Dan Cohen’s blog has brought to my attention an interesting article by Charles Bazerman, David Blakesley, Mike Palmquist, and David Russell about the positive response to their book, Writing Selves/Writing Societies.
If the data they collected from their experience in electronic, open access academic publishing is generalizable, it presents a strong argument that this is something we should all be looking into. Their book’s been widely cited, and when one compares it’s number of full downloads to the sales of a lot of university presses, they’re doing a good job of disseminating the information. (Especially when you factor in the fact that libraries are likely not part of the equation, as they don’t need to download an electronic version of a book that’s already freely available.)
Academics aren’t exactly using publications to pay for their summer homes in the Hamptons. So one has to ask, other than providing peer review (which both the book in question and the journal the article appears in seem to do without their aid) and giving a patina of academic respectability to tenure review and hiring committees (which really only goes so far unless other things happen that are out of the hands of the publisher, like getting reviewed and being reviewed well), one could well ask what academics are really getting out of the deal. What is the added value of an academic publisher?
Well, for one thing, you’re getting a book. A real, solid book. One that will never have to be reformatted, that archives itself, that can survive a coffee spill or a trip to the beach when you’re at that summer place in the Hamptons. Academia is lousy with bibliophiles, print fetishists, technophobes, and Luddites who still resent or refuse to use their email accounts.
Sure, Sony and Amazon have both premiered their first take on the portable ebook reader, but since you can’t back up those systems and there’s no standards set, who knows if a book you purchase for either of those systems will be accessible ten years from now. As long as you have shelf space, your printed book will be accessible. Servers go down and websites disappear with a lot more regularity than entire libraries disappear. Having a physical book is an insurance policy. And sure, you could download it and print it yourself, but it’s a pain to do all that, ink costs money, and binders take up a lot more shelf space.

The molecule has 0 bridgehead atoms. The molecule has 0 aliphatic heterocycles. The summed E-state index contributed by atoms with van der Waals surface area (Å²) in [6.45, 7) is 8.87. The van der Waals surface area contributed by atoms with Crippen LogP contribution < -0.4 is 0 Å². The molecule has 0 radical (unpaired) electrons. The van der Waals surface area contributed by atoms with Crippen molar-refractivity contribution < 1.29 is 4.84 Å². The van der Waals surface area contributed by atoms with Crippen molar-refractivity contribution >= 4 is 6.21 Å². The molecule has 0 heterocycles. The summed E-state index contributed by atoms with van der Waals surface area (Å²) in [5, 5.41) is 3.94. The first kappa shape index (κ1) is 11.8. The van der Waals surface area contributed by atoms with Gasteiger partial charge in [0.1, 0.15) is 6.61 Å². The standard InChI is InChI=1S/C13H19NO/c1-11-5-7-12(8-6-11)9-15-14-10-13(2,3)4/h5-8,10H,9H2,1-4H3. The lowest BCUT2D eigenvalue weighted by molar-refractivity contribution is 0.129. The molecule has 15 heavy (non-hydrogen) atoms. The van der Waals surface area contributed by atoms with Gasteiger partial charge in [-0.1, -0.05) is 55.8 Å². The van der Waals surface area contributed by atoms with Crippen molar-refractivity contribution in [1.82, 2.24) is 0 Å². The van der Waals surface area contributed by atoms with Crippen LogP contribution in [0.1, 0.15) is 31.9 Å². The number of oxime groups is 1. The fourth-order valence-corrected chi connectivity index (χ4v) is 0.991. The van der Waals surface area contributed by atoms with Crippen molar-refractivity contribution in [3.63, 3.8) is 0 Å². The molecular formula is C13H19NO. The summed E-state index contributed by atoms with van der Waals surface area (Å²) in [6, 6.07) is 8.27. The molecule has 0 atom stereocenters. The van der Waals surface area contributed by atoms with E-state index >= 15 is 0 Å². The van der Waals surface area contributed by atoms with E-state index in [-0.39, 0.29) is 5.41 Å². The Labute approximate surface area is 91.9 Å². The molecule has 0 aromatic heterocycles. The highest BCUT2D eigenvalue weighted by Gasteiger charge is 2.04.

That doesn’t mean that there’s not a place for open access publishing, or that we still need the current academic press setup. While print-on-demand services like lulu.com have thus far been relegated in terms of publishing stature to the ghetto of the vanity press, there’s no reason that a peer-reviewed scholarly book couldn’t be published using the same means.
Assuming that the author is willing to not make any money (often the case for scholarly publication anyway) and to sell it “at cost,” (that is, after lulu recoups their operating cost and makes their profit) it’s still competitive with most university presses. I used their pricing calculator, and a 250 page, black and white, 6″x9″ hardcover with jacket should run about twenty bucks per book. That’s less than most of the books for my classes this semester at the campus bookstore. Lulu offers bulk pricing reductions, so if a buying consortium of libraries could be formed, the book could be sold to university and public libraries at an even lower cost.
Heck, if they ended up with a significant enough market share, it might be possible to convince the folks at Lulu that it’d be a worthwhile (and possibly tax-deductible) to set up a nonprofit “academic imprint” of Lulu, thus deferring cost further.
The Espresso Book Machine offers the possibility of a similar idea, with the exciting addition of on site production and pickup.
There’s something to be said for the notion of gatekeepers, but the gatekeepers seem to be more and more of a hindrance. It may be time, as publishing is already an industry in the midst of upset, to think about establishing a new paradigm, finding a new way to integrate this gatekeeper function. Peer review, like academic publishing, comes near enough to a volunteer service that academics perform for the community anyway– there’s just not enough money in academic publishing to make it affordable to put out all the good work that’s being produced. Print runs are small. Editorial supervision is shrinking. Academics talk about their work being for the public good, about enlightenment and progress. Taking the money out of the equation seems in keeping with all this.
There’s more to be gained for authors than just the high-minded ideals I’ve been discussing. It puts the reigns of design in our hands. It gives academics control over how their book looks. There’s some books I love– and I’ll avoid naming names to protect the innocent– that have suffered from being (apparently) completely neglected by the design staff at the university press. And as much as we want people to notice the content of our writing, we have to acknowledge that design matters. Ugly books are actually harder to read. Attractive things work better. Putting the author at the helm, giving him or her the reigns, is the best way to ensure that the formatting of the book will be handled carefully and with love.
By extension, making sure that students in programs that emphasize digital and new media scholarship have the necessary skills to produce well-designed print layouts should be one of the skills we encourage– or even demand– in such programs. There’s more to digital scholarship than databases and Dreamweaver. Let’s not forget that these new technologies have, in addition to new methods of analysis and dissemination of knowledge, have expanded access to “old media” as well.